"Discuss the development of Mr Knightly's character in chapters 1-30 - Is he a man of my mystery, or is he a straight forward man?"

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“Discuss the development of Mr Knightly’s character in chapters 1-30 – Is he a man of my mystery, or is he a straight forward man?”

Helen Mullis 12FA

    Mr George Knightly is one of the principle characters in “Emma” by Jane Austen. He is a good friend of the Woodhouses’ and consequently he appears in much of the novel. We know quite a lot of the facts about Mr. Knightly reasonably early in the novel. For example, he is a wealthy gentleman of thirty-seven years, unattached matrimonially, whose brother, John, is married to Isabella, Emma’s sister. John is a Lawyer and lives in London with his rather large family. Mr Knightly, being the eldest of the two brothers, has inherited the estate at Donwell Abbey, which neighbours Highbury. He also has the most consequential circumstances of anybody in the novel. These are indisputable facts about Mr. Knightly; they do not change throughout the course of chapters 1-30.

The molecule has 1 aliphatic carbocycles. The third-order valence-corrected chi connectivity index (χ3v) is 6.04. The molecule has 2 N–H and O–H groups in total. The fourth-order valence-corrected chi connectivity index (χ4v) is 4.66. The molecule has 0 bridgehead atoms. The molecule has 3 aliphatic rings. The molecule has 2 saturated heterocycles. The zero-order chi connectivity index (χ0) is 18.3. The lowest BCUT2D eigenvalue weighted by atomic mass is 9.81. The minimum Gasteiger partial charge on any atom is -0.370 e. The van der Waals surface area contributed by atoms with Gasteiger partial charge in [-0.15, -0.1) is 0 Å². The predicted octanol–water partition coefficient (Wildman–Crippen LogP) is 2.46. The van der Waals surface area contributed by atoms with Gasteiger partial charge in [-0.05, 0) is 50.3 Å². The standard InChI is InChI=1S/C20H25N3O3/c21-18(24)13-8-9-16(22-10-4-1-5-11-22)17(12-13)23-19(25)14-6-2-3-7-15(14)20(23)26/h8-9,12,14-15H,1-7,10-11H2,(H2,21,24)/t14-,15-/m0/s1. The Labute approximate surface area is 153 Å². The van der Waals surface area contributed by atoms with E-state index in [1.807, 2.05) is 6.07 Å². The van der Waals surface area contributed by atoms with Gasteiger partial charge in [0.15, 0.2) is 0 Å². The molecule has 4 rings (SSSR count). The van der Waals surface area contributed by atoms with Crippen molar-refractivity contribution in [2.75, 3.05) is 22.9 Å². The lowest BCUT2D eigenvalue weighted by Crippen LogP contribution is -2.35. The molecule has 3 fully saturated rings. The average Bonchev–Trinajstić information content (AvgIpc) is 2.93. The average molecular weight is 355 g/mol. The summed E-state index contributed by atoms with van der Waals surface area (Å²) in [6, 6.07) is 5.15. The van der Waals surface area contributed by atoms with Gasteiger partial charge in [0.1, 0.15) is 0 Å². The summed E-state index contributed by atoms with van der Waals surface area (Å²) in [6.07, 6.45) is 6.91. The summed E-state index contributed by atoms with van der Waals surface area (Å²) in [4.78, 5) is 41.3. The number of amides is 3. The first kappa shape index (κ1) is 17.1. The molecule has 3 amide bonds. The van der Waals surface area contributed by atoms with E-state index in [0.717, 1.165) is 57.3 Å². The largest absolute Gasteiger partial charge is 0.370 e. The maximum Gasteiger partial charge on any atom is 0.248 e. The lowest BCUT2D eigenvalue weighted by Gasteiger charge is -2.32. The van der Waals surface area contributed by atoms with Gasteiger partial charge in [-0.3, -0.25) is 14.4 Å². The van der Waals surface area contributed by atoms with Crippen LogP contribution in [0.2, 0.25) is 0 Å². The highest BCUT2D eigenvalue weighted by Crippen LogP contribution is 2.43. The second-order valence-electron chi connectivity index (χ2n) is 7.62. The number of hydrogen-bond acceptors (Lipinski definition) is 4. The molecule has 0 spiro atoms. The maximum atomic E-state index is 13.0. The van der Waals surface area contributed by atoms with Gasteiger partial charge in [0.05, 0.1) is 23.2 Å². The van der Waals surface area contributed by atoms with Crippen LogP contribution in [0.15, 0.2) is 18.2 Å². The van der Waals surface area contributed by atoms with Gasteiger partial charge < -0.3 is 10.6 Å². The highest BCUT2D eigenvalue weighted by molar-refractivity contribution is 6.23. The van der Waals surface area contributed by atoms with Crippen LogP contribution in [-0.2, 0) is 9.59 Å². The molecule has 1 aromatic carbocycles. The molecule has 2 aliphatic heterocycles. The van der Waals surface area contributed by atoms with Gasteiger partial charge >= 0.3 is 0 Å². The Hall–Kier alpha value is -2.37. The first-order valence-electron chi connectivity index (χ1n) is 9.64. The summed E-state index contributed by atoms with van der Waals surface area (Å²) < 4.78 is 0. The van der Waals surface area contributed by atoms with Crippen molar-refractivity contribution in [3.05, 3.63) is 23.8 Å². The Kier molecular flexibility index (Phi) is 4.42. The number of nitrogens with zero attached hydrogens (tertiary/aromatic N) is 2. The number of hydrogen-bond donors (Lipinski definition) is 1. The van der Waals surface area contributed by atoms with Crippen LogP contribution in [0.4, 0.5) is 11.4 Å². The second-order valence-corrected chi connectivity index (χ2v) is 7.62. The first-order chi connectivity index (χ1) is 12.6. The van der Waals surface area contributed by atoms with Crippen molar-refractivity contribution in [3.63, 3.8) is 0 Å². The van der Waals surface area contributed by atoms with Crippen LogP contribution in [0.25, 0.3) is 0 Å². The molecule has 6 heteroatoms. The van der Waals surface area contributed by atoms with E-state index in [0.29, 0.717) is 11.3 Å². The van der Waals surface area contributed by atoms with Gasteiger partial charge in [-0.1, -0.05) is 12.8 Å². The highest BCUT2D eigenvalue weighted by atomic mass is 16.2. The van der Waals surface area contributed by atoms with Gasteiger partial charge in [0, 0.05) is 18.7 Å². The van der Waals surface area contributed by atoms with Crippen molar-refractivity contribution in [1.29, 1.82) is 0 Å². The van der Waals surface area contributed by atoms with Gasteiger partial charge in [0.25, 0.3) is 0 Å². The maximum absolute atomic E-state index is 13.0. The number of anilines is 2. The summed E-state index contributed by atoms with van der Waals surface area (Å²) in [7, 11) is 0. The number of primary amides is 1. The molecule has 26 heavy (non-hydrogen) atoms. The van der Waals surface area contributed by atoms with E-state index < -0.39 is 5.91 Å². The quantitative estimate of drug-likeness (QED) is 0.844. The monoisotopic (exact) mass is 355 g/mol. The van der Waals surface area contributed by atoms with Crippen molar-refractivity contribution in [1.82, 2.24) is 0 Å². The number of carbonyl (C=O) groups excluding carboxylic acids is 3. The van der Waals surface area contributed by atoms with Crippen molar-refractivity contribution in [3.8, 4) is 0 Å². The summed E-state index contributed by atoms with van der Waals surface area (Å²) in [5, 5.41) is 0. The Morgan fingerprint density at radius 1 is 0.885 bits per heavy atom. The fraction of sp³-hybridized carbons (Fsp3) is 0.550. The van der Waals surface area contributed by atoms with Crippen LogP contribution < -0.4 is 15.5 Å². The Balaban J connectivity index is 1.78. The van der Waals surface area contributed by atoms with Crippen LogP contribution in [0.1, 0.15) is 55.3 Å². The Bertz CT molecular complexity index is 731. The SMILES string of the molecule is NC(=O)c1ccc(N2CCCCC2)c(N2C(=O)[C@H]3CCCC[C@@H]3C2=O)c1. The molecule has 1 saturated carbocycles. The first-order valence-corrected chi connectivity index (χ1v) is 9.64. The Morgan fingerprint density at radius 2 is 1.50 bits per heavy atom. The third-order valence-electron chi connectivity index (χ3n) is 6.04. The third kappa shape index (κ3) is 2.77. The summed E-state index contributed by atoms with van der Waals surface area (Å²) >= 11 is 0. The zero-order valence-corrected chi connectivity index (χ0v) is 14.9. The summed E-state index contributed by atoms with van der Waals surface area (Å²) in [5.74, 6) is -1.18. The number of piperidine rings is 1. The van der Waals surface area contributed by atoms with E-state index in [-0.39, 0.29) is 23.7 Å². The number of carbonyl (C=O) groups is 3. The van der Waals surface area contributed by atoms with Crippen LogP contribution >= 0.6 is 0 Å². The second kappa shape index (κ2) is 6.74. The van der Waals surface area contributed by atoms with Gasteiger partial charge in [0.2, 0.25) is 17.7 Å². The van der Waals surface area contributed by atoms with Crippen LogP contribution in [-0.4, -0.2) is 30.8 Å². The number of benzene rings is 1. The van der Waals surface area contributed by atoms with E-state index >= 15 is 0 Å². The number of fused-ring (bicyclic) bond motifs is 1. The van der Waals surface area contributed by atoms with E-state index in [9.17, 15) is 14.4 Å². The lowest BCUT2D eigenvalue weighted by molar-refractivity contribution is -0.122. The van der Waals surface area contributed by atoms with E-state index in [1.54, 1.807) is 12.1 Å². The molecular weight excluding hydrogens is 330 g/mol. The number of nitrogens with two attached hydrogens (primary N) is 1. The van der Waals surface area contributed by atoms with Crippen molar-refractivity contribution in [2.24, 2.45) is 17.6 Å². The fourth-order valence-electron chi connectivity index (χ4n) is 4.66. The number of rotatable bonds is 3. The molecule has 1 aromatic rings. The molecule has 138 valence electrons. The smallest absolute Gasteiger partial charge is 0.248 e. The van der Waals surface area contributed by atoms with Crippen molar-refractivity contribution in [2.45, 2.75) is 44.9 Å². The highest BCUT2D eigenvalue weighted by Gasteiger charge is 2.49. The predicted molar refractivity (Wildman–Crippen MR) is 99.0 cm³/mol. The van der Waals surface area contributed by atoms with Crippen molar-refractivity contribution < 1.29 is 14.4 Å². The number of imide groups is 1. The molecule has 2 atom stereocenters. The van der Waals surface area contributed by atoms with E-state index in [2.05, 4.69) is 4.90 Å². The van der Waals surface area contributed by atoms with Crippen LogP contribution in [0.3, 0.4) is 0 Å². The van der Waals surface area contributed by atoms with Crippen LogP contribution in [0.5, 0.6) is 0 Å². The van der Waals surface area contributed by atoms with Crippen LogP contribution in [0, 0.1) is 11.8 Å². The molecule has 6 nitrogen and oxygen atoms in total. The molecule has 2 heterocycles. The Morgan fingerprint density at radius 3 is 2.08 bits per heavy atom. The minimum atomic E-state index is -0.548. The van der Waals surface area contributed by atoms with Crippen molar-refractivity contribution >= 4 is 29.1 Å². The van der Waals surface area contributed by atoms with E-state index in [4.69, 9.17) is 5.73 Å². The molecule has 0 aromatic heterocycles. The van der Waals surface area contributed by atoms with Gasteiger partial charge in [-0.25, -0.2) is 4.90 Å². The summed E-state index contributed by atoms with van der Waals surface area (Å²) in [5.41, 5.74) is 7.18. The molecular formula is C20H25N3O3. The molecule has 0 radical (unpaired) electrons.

What does change however, is the way the reader perceives Mr Knightly. This is inevitable with the progression of any novel and, it is also fair to add that the reader does not need to alter their view of Mr Knightly as much as other characters – Frank Churchill, for example. Mr Knightly is one of the first characters the reader meets, as he appears in chapter one. This is the night of Mr Weston and Miss Taylor’s wedding where he walks to Hartfield to pay a visit, even though he has not long returned from a visit to John and Isabella in London. It is here that the reader gets their first insight into Mr Knightly’s character. Austen says that he was “a sensible man” and was a “very old and intimate friend of the family”, a “frequent visitor” and “always welcome”.

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   This begins to convey Austen’s great respect for Mr. Knightly. The reader thinks well of him, not only because Austen clearly does but through their own deductions. The mere fact that he has chosen to visit Emma and her father that night rather than wait for the morning, which would probably have been more convenient for him is admirable. He obviously cares deeply for the family and is intuitively sympathetic to their feelings. He knows that this will be a bad time for them, the first night in a very long time without Ms Taylor and has gone ...

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